Early Hunter Gatherers - Deepstash

Early Hunter Gatherers

The earlier hunter-gatherers were working less but it was by itself a satisfying means to an end, as their work fed them all and required nerves, energy, intelligence and agility. Much like a sport, they were relaxed and able to enjoy afterwards.

They were tough, adaptive and rustic, tuned with their environment which was routinely hostile.

2

STASHED IN:

24

MORE IDEAS FROM Our Collective Fixation on Productivity Is Older Than You Think

The worldview of work, for instance, has changed drastically, with concepts like universal basic income finding mainstream acceptance and even trial runs.

The productivity-obsessed cycle is now on the verge of being broken, as 21st Century capitalism has issues about inequality and wastage of produce, which are worse than imagined.

2

STASHED IN:

20

When people started the farming activity, it was a full-time job with constant issues that needed their attention: lack of water, bugs, bad weather etc.

The concept of dependency, scarcity and surplus became known to man after decades of trial and error with crop failures and weather cycles.

2

STASHED IN:

21

While countryside people focus on producing, metro cities have experts for handling the expenditure of energy using the power of money. The rich are using capitalism to attain maximum power, success and wealth, always striving for more.

The advertising industry continues to push in our throats the things we don’t need, as many people have started to see the whole ecosystem rearing its ugly head.

2

STASHED IN:

20

James Suzman's book titled Work: A Deep History, From the Stone Age to the Age of Robots examines our fixation with being productive, diving into the reason we are working hard in the first place.

Modern work, according to the author, is analogous with farming, which fundamentally changed our relationship with time, land, history and each other.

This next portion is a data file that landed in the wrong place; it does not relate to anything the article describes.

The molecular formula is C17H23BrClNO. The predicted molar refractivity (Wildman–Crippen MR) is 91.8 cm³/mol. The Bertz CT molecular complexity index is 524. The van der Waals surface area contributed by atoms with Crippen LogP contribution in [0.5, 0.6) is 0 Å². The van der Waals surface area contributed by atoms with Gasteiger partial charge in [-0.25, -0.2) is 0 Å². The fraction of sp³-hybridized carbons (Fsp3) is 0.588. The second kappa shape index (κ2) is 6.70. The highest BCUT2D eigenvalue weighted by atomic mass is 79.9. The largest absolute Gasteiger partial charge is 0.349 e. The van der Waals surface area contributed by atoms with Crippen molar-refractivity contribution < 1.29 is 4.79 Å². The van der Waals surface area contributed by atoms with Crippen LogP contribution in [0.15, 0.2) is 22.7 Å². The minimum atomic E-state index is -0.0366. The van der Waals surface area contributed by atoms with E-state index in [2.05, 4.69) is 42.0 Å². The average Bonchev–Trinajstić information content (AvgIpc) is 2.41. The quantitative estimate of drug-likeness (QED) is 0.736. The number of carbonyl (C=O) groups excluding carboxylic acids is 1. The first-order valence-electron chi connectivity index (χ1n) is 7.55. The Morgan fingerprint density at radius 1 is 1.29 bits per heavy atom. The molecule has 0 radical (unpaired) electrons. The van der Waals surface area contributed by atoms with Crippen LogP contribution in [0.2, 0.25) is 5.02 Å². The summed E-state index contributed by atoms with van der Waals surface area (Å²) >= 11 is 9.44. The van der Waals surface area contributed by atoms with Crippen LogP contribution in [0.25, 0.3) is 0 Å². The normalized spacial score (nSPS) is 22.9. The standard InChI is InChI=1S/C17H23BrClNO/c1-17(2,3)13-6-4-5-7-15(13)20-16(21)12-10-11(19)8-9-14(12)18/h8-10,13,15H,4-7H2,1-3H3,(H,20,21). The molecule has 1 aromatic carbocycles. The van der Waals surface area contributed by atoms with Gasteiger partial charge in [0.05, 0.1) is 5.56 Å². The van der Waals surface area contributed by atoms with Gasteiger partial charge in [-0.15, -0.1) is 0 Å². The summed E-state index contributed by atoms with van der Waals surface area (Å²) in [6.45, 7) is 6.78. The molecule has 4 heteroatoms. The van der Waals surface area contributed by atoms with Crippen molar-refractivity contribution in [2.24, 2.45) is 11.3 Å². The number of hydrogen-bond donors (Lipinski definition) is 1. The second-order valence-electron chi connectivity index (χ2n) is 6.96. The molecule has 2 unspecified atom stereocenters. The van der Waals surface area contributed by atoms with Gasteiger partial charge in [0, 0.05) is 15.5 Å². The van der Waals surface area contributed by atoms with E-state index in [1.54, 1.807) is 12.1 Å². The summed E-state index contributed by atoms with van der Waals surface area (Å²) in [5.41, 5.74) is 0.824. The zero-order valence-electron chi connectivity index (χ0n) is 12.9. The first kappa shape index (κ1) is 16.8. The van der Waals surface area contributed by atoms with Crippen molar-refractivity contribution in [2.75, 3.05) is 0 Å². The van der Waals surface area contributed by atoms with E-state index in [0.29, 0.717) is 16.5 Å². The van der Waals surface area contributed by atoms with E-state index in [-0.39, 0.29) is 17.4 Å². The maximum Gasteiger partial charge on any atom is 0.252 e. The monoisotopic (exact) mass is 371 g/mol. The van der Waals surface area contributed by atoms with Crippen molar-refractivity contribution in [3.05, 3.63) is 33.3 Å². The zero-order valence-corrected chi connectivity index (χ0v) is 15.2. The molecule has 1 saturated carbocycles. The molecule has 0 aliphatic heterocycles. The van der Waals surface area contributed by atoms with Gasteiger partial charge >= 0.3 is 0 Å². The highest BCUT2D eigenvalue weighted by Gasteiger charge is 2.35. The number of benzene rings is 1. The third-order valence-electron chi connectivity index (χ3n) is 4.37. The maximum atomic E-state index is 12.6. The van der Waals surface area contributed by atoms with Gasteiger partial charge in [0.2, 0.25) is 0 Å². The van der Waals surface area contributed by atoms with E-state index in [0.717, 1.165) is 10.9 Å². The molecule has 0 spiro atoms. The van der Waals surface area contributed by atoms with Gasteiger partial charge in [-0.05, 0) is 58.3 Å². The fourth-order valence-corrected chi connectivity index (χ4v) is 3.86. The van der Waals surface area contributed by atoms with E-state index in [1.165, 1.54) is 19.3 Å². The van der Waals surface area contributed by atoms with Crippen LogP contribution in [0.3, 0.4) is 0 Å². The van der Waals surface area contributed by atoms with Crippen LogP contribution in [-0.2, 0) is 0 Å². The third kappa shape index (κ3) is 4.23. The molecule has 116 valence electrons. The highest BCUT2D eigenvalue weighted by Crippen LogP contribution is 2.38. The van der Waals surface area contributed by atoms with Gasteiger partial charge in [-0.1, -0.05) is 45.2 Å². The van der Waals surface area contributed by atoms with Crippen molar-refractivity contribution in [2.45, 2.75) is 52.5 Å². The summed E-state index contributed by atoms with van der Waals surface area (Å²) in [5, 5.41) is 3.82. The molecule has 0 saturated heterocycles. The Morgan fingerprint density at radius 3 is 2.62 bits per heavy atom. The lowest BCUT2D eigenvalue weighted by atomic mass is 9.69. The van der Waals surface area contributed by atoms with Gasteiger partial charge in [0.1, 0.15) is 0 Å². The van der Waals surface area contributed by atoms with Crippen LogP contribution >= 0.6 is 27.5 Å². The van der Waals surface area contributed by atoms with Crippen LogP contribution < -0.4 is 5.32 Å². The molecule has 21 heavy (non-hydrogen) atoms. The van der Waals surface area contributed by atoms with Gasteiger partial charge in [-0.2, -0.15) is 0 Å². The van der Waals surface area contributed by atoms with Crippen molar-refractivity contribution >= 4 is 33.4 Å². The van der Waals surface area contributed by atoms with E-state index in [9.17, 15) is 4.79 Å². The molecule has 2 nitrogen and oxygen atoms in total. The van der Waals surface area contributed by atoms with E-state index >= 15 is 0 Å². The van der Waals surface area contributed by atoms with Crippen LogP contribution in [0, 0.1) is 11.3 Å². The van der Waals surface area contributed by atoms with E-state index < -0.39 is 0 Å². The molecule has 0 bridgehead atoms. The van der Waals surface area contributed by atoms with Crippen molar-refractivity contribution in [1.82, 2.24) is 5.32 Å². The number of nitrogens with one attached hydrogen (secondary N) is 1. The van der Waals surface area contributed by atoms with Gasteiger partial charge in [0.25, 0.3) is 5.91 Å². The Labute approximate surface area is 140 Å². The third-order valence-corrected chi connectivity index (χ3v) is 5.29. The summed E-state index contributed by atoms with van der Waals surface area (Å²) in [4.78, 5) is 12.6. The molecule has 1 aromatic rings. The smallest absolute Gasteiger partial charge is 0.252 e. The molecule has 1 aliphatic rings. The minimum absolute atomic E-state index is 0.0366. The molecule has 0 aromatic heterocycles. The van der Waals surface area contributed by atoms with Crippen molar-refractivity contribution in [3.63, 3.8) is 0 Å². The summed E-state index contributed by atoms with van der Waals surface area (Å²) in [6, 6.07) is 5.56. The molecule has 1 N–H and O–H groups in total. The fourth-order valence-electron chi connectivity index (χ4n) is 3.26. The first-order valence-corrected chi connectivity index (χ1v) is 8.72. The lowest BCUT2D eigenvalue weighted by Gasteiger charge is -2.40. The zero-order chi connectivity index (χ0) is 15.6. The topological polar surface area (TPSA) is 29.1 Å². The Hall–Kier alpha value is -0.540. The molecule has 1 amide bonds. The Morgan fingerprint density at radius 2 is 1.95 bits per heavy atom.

5

STASHED IN:

25

It was only when people started seeing scarcity and the various vulnerabilities and risks with farming did they start to value history and the concept of time. They learned to diversify their farming investment so that poor rainfall or too much of it does not spoil all of their efforts.

Farming changed the concept of engaging with the world where the value of something can increase or decrease with scarcity or surplus, something no one had ever thought of before.

3

STASHED IN:

21

Deepstash helps you become inspired, wiser and productive, through bite-sized ideas from the best articles, books and videos out there.

GET THE APP:

RELATED IDEA

We don't exercise, even if we know it is good for us

We all know exercise is good for us but we don't do it. A 2018 survey showed that 50 percent of adults and 73 percent of high school students report that they don't meet the minimum levels of physical activity.

We realise that much of the health industry gives conflicting advice on how much exercise we need, what kind, and how to get motivated.

3

STASHED IN:

126

Exercise is a new phenomenon

For much of history, human beings had an active lifestyle, but it did not include any kind of formal exercise.

Movement just for movement's sake is a relatively new phenomenon in human history.

3

STASHED IN:

111

  • The Paleo diet was born in academic circles in the '70s. Walter Voegtlin wrote that modern kinfolk would be much healthier if only they returned to the pre-agricultural food habits of the Paleolithic era.
  • An academic evangelizer, Loren Cordain, trademarked and built a brand around advocating for hunter-gatherer eating.  Celebrities and low-carb enthusiasts have helped fuel the craze.
  • Our ancestors didn't actually eat this way. "There is no one 'Paleo diet.' There are millions of Paleo diets. People in East Africa ate different foods than people in West Africa versus the Middle East, and South America, and North America." Daniel Lieberman
  • According to evidence, hunter-gatherers ate plenty of grains and other carbs.
  • Our bodies have evolved to eat modern foods.
  • Paleo diets do help people lose weight — but so do all restrictive diets.

STASHED IN:

37